Inflation rekindles risk aversion on equities

by Claude Chendjou

PARIS (Reuters) – European stock markets, with the exception of London, ended lower on Friday and Wall Street was also trading in the red amid risk aversion linked to inflation and fears of a recession after the release of monthly producer prices in Germany and statements by several US Federal Reserve (Fed) officials on the need for an interest rate hike.

In Paris, the CAC 40 ended with a loss of 0.94% to 6,495.83 points. The British Footsie, on the other hand, rose by 0.11%. The German Dax lost 1.12%.

The EuroStoxx 50 index fell by 1.25%, the FTSEurofirst 300 by 0.7% and the Stoxx 600 by 0.77%.

Over the week as a whole, the Parisian index fell by 0.88% and the pan-European Stoxx 600 fell by 0.80%.

Cautiousness dominated stock market trading in response to the release of producer price data in Germany in July, which posted record monthly (+5.3%) and annual (+37.2%) increases. ), suggesting the persistence of strong inflation while natural gas prices are moving at high levels (247 euros per megawatt hour).

In its monthly report, the German Finance Ministry said on Friday that the country’s economic outlook was now bleak.

In the United States, several Fed officials, such as James Bullard, Mary Daly and Esther George, rekindled fears of the economy plunging into recession by declaring themselves in favor of a sharp rise in rates in September, while the cost of credit has already increased by a total of 225 basis points since March.

“As market participants begin to return from vacation and look back…they will find that central banks are still far from achieving their inflation-control goals,” the notes wrote in a note. ING strategists.

“So that means the balance of power between central bank tightening expectations and recession fears will continue.”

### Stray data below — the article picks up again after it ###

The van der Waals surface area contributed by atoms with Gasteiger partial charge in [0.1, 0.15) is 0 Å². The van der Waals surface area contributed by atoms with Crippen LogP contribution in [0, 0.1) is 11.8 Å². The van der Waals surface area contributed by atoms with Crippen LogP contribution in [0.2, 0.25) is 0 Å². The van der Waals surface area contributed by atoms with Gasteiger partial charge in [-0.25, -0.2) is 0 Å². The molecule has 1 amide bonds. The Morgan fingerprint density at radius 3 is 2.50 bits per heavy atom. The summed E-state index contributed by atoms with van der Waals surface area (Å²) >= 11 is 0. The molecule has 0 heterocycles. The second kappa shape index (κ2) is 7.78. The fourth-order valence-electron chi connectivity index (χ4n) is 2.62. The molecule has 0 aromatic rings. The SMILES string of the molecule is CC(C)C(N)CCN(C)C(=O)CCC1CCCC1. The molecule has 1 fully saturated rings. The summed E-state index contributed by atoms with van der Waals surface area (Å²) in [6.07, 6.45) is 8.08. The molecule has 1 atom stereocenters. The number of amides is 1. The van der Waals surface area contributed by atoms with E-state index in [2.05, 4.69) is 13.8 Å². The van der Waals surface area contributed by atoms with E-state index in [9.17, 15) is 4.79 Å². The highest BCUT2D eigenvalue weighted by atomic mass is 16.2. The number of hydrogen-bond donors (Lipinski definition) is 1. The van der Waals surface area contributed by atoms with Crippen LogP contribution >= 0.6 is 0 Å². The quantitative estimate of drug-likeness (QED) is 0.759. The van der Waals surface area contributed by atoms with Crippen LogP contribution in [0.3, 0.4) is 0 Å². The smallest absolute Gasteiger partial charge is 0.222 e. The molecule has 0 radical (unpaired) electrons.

In this context, the intervention next week of Jerome Powell, the chairman of the Fed, at the annual conference of central bankers in Jackson Hole, is particularly awaited.


On a sector level in Europe, the defensive compartments of healthcare (+0.79%) and food and beverages (+0.38%) resisted the downward trend, while the economically sensitive sectors economic sectors such as tourism (-3.03%) and automobile (-2.8%) were among the most significant declines.

Renault dropped 3.07% and Stellantis 2.94%, while Sodexo (-1.2855%) suffered from the lowering of Jefferies’ recommendation to “hold” on the stock.

Elsewhere in Europe, Just Eat Takeaway soared 25.75% after the announcement of the sale of its stake in iFood to Prosus (-1.32%).


At the close in Europe, the Dow Jones was down 0.78%, the Standard & Poor’s 500 by 1.18% and the Nasdaq by 1.85%, in a context of profit taking and a lack of appetite for risk against a background of anticipation of rising rates.

The new technologies compartment, sensitive to the evolution of the cost of credit, fell by 1.58%, with in particular Amazon (-2.56%) and Alphabet (-1.98%).

On the corporate results side, Deere (-0.79%) was in the red after the world’s largest manufacturer of agricultural machinery lowered its annual profit forecast, while Foot Locker jumped 22.29% at the end of the year. thanks to better-than-expected quarterly results and the announcement of the appointment of former Ulta Beauty director Mary Dillon as group chief executive.


Bond yields in Europe were driven by the publication of producer prices in Germany, considered a leading indicator of inflation. That of the ten-year Bund, a benchmark for the euro zone, took more than 13 basis points, to 1.229%, the highest in a month, on fears of stagflation in Europe, according to Viraj Patel, macroeconomic strategist at Vanda Research.

The yield on ten-year US Treasuries for its part advanced 11 points to 2.992%, also to a one-month high, supported by the latest statements from Fed officials.


In foreign exchange, the dollar rose 0.56% against a basket of benchmark currencies, after hitting a five-week high in session, heading for its best weekly performance since April 2020. The euro, down by 0.44%, trades at 1.0044 dollars, the lowest for more than a month.

The pound, on course for its biggest weekly decline against the dollar since September 2020, failed to benefit from news of an unexpected rise in UK retail sales in July.


Oil prices are volatile after two consecutive sessions of increase: the barrel of Brent gained 0.98% to 97.54 dollars and that of American light crude (West Texas Intermediate, WTI) 1.36% to 91.73 dollars.

(Some data may show a slight shift)

(Written by Claude Chendjou, edited by Matthieu Protard)

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